Hedge funds are known to underperform the bull markets but that’s not because they are terrible at stock picking. Hedge funds underperform because their net exposure in only 40-70% and they charge exorbitant fees. No one knows what the future holds and how market participants will react to the bountiful news that floods in each day. However, hedge funds’ consensus picks on average deliver market beating returns. For example in the first 5 months of this year through May 30th the Standard and Poor’s 500 Index returned approximately 12.1% (including dividend payments). Conversely, hedge funds’ top 20 large-cap stock picks generated a return of 18.7% during the same 5-month period, with the majority of these stock picks outperforming the broader market benchmark. Interestingly, an average long/short hedge fund returned only a fraction of this value due to the hedges they implemented and the large fees they charged. If you pay attention to the actual hedge fund returns versus the returns of their long stock picks, you might believe that it is a waste of time to analyze hedge funds’ purchases. We know better. That’s why we scrutinize hedge fund sentiment before we invest in a stock like Medifast, Inc. (NYSE:MED).
Is Medifast, Inc. (NYSE:MED) a healthy stock for your portfolio? Money managers are in an optimistic mood. The number of long hedge fund bets moved up by 6 recently. Our calculations also showed that med isn’t among the 30 most popular stocks among hedge funds. MED was in 28 hedge funds’ portfolios at the end of March. There were 22 hedge funds in our database with MED holdings at the end of the previous quarter.
So, why do we pay attention to hedge fund sentiment before making any investment decisions? Our research has shown that hedge funds’ small-cap stock picks managed to beat the market by double digits annually between 1999 and 2016, but the margin of outperformance has been declining in recent years. Nevertheless, we were still able to identify in advance a select group of hedge fund holdings that outperformed the market by 40 percentage points since May 2014 through May 30, 2019 (see the details here). We were also able to identify in advance a select group of hedge fund holdings that underperformed the market by 10 percentage points annually between 2006 and 2017. Interestingly the margin of underperformance of these stocks has been increasing in recent years. Investors who are long the market and short these stocks would have returned more than 27% annually between 2015 and 2017. We have been tracking and sharing the list of these stocks since February 2017 in our quarterly newsletter. Even if you aren’t comfortable with shorting stocks, you should at least avoid initiating long positions in our short portfolio.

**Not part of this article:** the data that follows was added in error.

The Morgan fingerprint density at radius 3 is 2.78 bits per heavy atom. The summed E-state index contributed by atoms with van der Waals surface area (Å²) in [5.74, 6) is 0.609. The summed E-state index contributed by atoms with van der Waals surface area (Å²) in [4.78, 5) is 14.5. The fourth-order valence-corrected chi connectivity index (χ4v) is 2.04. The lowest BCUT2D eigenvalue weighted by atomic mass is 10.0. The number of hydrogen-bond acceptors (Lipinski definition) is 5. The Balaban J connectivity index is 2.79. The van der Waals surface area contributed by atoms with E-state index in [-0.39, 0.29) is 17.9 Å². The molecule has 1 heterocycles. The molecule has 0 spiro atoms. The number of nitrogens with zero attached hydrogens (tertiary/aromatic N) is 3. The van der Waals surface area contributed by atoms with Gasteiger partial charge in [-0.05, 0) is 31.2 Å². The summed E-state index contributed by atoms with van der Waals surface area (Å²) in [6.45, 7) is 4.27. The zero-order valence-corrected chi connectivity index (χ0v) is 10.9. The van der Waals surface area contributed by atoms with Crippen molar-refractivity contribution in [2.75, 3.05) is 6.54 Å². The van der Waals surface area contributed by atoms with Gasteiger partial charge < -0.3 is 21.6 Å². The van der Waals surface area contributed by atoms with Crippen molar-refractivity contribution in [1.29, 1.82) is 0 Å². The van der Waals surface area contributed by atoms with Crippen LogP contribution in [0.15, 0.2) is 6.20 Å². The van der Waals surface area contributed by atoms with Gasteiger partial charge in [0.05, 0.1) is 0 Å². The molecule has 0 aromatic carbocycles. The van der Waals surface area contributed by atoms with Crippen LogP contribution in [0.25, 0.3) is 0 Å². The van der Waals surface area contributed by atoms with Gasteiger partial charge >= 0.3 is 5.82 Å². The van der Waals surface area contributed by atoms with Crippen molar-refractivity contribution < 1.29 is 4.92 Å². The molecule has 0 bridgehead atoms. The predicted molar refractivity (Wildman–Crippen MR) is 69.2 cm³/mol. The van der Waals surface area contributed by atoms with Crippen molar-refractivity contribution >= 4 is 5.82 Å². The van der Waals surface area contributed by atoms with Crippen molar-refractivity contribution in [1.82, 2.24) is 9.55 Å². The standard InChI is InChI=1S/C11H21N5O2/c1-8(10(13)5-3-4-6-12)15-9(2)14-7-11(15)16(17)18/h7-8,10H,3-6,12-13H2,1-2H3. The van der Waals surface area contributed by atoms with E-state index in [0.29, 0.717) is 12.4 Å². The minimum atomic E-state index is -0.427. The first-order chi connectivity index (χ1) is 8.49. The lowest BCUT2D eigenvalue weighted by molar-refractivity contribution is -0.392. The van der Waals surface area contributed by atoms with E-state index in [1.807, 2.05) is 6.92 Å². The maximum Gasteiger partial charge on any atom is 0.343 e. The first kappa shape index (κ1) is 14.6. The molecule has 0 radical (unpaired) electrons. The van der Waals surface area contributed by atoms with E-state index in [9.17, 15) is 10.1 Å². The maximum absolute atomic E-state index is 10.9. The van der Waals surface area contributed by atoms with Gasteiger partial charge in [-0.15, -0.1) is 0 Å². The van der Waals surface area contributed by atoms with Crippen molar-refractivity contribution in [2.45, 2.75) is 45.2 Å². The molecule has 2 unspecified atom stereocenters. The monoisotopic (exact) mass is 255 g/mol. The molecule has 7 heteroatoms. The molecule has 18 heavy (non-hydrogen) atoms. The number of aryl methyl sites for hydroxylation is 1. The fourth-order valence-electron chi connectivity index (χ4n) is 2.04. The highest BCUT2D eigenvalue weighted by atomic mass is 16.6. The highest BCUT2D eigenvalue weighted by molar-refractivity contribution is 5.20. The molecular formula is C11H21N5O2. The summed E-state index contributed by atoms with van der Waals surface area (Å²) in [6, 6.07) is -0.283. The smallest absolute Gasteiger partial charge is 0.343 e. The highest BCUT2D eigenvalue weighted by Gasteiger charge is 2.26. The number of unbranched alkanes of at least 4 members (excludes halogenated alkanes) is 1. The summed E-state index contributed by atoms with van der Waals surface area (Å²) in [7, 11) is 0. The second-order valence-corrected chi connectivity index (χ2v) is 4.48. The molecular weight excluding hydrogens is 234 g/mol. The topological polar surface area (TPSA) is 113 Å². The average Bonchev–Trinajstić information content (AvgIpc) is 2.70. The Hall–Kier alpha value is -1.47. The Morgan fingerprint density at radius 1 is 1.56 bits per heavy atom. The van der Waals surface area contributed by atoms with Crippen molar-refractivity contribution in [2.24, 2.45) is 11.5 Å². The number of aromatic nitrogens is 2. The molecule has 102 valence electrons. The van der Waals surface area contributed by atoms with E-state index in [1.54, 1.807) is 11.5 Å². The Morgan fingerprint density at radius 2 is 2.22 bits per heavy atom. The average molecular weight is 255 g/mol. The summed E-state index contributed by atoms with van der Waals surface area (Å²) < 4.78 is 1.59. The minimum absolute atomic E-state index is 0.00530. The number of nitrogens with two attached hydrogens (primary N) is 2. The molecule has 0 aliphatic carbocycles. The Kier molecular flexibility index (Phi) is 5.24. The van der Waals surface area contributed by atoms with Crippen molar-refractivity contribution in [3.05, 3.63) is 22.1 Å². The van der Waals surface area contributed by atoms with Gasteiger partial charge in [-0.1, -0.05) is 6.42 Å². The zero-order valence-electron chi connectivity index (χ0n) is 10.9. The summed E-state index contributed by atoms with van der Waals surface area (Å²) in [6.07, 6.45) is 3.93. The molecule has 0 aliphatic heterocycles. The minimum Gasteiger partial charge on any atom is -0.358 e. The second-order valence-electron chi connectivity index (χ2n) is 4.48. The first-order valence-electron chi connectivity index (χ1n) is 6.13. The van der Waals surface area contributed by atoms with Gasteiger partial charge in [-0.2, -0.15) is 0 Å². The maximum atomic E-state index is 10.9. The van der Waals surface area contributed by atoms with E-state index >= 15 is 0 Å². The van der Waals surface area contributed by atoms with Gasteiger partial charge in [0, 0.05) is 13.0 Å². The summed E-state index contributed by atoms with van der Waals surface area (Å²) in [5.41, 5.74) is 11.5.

We’re going to check out the recent hedge fund action encompassing Medifast, Inc. (NYSE:MED).
How have hedgies been trading Medifast, Inc. (NYSE:MED)?
At the end of the first quarter, a total of 28 of the hedge funds tracked by Insider Monkey were bullish on this stock, a change of 27% from the previous quarter. On the other hand, there were a total of 16 hedge funds with a bullish position in MED a year ago. So, let’s check out which hedge funds were among the top holders of the stock and which hedge funds were making big moves.
The largest stake in Medifast, Inc. (NYSE:MED) was held by Renaissance Technologies, which reported holding $108.5 million worth of stock at the end of March. It was followed by Hoplite Capital Management with a $33.5 million position. Other investors bullish on the company included Arrowstreet Capital, Millennium Management, and AQR Capital Management.
Consequently, some big names have jumped into Medifast, Inc. (NYSE:MED) headfirst. Hoplite Capital Management, managed by John Lykouretzos, established the most outsized position in Medifast, Inc. (NYSE:MED). Hoplite Capital Management had $33.5 million invested in the company at the end of the quarter. Philip Hempleman’s Ardsley Partners also made a $10.2 million investment in the stock during the quarter. The following funds were also among the new MED investors: Glenn W. Welling’s Engaged Capital, Matthew Hulsizer’s PEAK6 Capital Management, and Paul Tudor Jones’s Tudor Investment Corp.
Let’s also examine hedge fund activity in other stocks – not necessarily in the same industry as Medifast, Inc. (NYSE:MED) but similarly valued. These stocks are SPX Corporation (NYSE:SPXC), BrightView Holdings, Inc. (NYSE:BV), STAAR Surgical Company (NASDAQ:STAA), and Callaway Golf Company (NYSE:ELY). This group of stocks’ market values are similar to MED’s market value.
|Ticker||No of HFs with positions||Total Value of HF Positions (x1000)||Change in HF Position|
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As you can see these stocks had an average of 18.75 hedge funds with bullish positions and the average amount invested in these stocks was $273 million. That figure was $311 million in MED’s case. Callaway Golf Company (NYSE:ELY) is the most popular stock in this table. On the other hand BrightView Holdings, Inc. (NYSE:BV) is the least popular one with only 9 bullish hedge fund positions. Compared to these stocks Medifast, Inc. (NYSE:MED) is more popular among hedge funds. Our calculations showed that top 20 most popular stocks among hedge funds returned 1.9% in Q2 through May 30th and outperformed the S&P 500 ETF (SPY) by more than 3 percentage points. Hedge funds were also right about betting on MED as the stock returned 3.9% during the same period and outperformed the market by an even larger margin. Hedge funds were clearly right about piling into this stock relative to other stocks with similar market capitalizations.
Disclosure: None. This article was originally published at Insider Monkey.